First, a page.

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About ObsidianAura

  • Title

Profile Information

  • Gender
  • Location
    United Kingdom
  • Interests
    Gaming, Networking, D&D, 40K,
  • Occupation
    System Admi


  • CPU
    Intel Core i7-8750H
  • Motherboard
    Quanta NL5E Chassis
  • RAM
    32GB G.SKILL Ripjaws SO-DIMM DDR4 2666 (PC4 21300)
  • GPU
    Nvidia RTX 2070 Full Version
  • Case
    Quanta NL5E
  • Storage
    2TB Sabrent Rocket NVME m.2 + 2TB Seagate 7mm SATA Barracuda (5,400RPM)
  • PSU
  • Display(s)
    144Hz Intergrated Screen + AOC AG322QCX
  • Cooling
    Thermaltake Massive 20 RGB Notebook cooler
  • Keyboard
    Logitech G915
  • Mouse
    Logitech G903 + Powerplay Charging Matt.
  • Sound
    Sound BlasterX G6 7.1 HD Gaming DAC and Xamp + Logitech G560 Speakers
  • Operating System
    Windows 10 64bit Professional

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  1. Sounds like you don't need to do anything if you're happy at 81 degrees and its inside the safe rating. So the only thing to worry about is board flex. What case is this fitted inside? I'm guessing this is a push pull exhaust rather than push pull intake?
  2. You can set explicit deny permissions for one of the administrator accounts but they can override those settings. What might be a better option is to create a new partition and use bitlocker with a password to protect it.
  3. I think the Macbook 2015 can run NVME SSDs. You could maybe pop a Sabrent Rocket in there or an adata xpg sx8200 pro. I'm double checking compatibility now though. *Edit Update* looks like people have done it using Sintech nvme adaptors.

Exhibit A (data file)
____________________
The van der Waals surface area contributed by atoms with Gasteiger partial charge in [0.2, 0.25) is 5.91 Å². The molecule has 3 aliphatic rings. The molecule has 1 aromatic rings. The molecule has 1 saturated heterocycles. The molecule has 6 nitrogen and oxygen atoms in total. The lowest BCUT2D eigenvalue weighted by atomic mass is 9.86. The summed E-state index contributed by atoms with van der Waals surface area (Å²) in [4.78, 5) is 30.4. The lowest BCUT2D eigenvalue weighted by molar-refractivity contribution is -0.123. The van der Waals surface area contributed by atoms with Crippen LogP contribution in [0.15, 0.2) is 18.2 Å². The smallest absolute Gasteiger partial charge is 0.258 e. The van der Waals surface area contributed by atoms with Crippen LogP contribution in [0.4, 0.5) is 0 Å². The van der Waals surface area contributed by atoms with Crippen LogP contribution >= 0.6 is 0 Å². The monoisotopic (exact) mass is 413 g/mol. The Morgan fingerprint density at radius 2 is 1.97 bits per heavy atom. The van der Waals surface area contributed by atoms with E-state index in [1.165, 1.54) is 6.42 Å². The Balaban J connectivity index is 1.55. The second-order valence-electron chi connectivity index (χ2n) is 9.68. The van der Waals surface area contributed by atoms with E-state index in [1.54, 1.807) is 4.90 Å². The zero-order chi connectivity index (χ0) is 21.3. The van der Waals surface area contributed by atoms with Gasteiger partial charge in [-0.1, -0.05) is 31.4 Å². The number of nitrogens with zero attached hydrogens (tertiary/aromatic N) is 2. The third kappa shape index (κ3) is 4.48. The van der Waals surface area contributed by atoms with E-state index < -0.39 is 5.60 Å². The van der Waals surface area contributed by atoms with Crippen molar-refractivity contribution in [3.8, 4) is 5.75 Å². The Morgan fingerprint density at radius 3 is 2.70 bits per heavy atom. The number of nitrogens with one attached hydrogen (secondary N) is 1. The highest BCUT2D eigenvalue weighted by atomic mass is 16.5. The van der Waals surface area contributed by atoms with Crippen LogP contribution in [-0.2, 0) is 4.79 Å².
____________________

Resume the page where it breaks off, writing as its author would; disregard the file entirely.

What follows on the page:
4. That sounds well within safe ranges. Hopefully the GPU isn't developing a fault.
  5. Yes, but I thought we were assuming the room is a non variable and the heating units were being changed. If you're losing 750w per hour of thermal energy from a room and heating it with 1500 watts your gain per hour will still be 750w regardless of heater design. The heat has to go somewhere no extra power can be found or lost. The amount of thermal energy inside those 4 walls will be the same. You may perceive the room to be warmer or colder but thats more down where the warm air in the room is.
  6. Don't suppose there's an option to disable the onboard GPU in the bios to see if the problem goes away?
  7. Might be an idea to look at the temperatures on your GPU. I've seen GPUs black out then come back up again with overheating, I changed the T-Paste and it fixed the issue.
  8. The 4 pin connector is likely a Molex connector and has pretty much been phased out. You'll get no benefit from connecting the SATA power cables in any particular order though, other that possibly being more tidy.
  9. If you download NZXT's CAM software you can monitor your computers temps and frequencies from your smartphone. That could be a better way of seeing what its doing without needing to alt tab out.
  10. What are you trying to figure out here? If its what the OS sees the drive numbers as being, its determined by what port the SATA data cables are connected to in the motherboards SATA controller and normally starts from 0
  11. You'll get better bandwidth as you'd have more NAND chips working in parallel with larger overall capacity SSDs
  12. Technically it does, otherwise the meat wouldn't cook at all. Heat is being pulled from the CPU shield to the meat. If you kept replacing the meat with fresh bits it would still be better than nothing. (Ignoring the water build up which will kill the board)
  13. If all you're interested in is gaming, the performance gain is insignificant, based on the real world results I've seen.
  14. If you put 1500W of thermal energy into a room, you put 1500W into a room. Doesn't matter what brand or design it is. It will ALWAYS be the same. The only reason you might get different results is if the device is not producing the power it advertises, or the design of the heater moves hot air way from its origin.